LGBTQ+ Liberty Students Support One Another on Twitter

The Liberty Queer provides a space for non-binary LU students to connect and support one another.

Liberty University is a conservative university, and while that may be appealing to many, it has instilled fear in others, especially those who do not conform to its way of thinking.

Recently, a Twitter group called The Liberty Queer was created to protest the lack of vocal LGBTQ+ representation on Liberty’s campus. The site’s mission is to provide a safe place for people to connect with others who are going through similar struggles.

“Through Twitter we are able to connect with other LGBTQ+ Christian groups, leaders and students to use social media to encourage Christian schools to have conversations surrounding our community and seek to find common ground and policy changes regarding LGBTQ+ discipline and procedure,” the admin of The Liberty Queer said.

The admin for Twitter page asked to remain anonymous for fear of disciplinary actions and a lack of emotional and physical safety.

In the student code of conduct, The Liberty Way, the only reference to homosexual relations is under the heading “Statement on Sexuality and Relationships.”

The section reads, “sexual relations outside of a biblically ordained marriage between a natural-born man and a natural-born woman are not permissible at Liberty University.”

Although same-sex relations are not explicitly listed with the penalties in The Liberty Way, same-sex relations would likely be counted as a violation of The Statement of Sexuality and Relationships.

This does not prevent students from coming out as queer in any way, but stops them from practicing. This does not mean the students feel safe on campus, though.

“Liberty University does not recognize the validity of same-sex relationships or any other form of sexual identity beside the binary of male and female” the admin said. “Specifically, gay men and women have been outed or reported to student conduct and have faced fines of up to $500, mandatory counseling (conversion therapy) and possible expulsion.”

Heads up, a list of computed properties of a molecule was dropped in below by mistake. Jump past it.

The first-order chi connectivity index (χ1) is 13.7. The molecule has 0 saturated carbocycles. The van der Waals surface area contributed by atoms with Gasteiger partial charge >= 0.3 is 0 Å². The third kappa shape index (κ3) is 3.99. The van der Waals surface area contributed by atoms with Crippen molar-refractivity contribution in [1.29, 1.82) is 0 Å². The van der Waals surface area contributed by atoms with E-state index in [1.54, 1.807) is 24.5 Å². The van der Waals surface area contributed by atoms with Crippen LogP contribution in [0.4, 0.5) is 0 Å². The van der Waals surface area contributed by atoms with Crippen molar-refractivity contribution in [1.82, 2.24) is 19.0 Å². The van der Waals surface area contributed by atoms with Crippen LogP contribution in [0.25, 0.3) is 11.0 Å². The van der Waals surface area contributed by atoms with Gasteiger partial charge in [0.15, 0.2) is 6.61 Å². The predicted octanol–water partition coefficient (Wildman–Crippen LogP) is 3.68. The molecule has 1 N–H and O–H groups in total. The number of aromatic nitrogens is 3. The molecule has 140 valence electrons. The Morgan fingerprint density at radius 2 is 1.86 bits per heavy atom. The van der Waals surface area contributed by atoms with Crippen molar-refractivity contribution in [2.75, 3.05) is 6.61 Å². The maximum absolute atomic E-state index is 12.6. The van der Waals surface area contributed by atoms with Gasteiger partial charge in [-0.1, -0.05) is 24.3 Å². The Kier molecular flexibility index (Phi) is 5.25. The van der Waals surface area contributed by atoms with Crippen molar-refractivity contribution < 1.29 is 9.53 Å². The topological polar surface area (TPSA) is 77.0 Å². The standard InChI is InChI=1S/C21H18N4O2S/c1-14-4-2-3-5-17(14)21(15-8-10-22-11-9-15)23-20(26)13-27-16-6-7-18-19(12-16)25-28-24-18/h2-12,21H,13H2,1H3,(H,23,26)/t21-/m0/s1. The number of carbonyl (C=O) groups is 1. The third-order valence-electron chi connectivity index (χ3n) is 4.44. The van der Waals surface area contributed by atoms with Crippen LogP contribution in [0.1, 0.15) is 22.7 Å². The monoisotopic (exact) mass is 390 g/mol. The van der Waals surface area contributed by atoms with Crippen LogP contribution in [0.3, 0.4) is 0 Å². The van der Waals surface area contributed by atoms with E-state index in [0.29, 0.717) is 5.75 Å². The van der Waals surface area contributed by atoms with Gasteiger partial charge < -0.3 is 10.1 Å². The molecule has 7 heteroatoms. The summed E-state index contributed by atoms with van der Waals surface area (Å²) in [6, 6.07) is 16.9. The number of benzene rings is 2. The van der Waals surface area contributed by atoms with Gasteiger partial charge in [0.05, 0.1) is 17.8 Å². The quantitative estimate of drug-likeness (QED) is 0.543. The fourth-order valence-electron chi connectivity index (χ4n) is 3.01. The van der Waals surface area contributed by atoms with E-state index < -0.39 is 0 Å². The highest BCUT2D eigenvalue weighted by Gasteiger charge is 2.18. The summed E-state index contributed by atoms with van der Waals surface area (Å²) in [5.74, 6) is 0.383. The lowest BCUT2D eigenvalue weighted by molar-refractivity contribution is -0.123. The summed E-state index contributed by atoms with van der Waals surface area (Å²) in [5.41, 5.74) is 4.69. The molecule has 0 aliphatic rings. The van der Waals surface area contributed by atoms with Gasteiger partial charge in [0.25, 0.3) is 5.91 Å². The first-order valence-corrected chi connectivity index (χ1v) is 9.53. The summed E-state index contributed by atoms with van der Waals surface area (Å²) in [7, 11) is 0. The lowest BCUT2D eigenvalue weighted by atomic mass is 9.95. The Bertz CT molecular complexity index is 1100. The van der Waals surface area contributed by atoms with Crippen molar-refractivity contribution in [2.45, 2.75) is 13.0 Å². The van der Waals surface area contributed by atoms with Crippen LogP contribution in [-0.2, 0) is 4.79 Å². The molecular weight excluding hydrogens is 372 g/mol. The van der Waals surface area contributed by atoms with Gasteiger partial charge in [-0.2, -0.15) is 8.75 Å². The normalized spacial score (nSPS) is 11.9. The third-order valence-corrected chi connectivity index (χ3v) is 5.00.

Because of these restrictions, underground communities of LGBTQ+ and allies, such as this one, exist at Liberty University. According to the admin, many of them are passionate Christ-followers who have reconciled their sexual identity as a God-given part of them.

“I hope that many LGBTQ+ students will find this page and that leadership at Liberty University will also open their minds to empathize with the students represented from this page,” the admin said, “Christ welcomes us to the table, and we long for the day when churches and schools will do the same.”

Though the admin chooses to be anonymous, there are other students who have no problem with being vocal about their feelings, like Caleb Fitzpatrick.

A senior at Liberty studying business administration and economics of finance, Fitzpatrick said he believes in inherent human dignity and value for everyone.

“From my interactions with my LGBTQ friends, it feels as if a lot of the implicit biases that may exist at Liberty end up causing an LGBTQ person to question whether they do have value—to question their personhood,” Fitzpatrick said.

Fitzpatrick expressed that sexuality is a core aspect of who we are and he can’t understand how difficult it is to be told that you’re living in sin. He encourages everyone to talk to an LGBTQ+ person to better understand who they are and what their experiences are.

Leaders from Liberty University’s Shepherd Office were contacted for their thoughts on the issue but declined to comment.


3 thoughts on “LGBTQ+ Liberty Students Support One Another on Twitter

  1. It would be totally inappropriate for a Christian university to condone biblically defined sin, whether it is fornication, adultery or homosexuality.

    1. There is debate over whether it is a sin or not. Because there is a debate, it is their choice to believe it to be a sin. They could choose the other if they wanted to.

      1. There is no debate. Zero. Only with those attempting to justify their sin instead of asking forgiveness.

Leave a Reply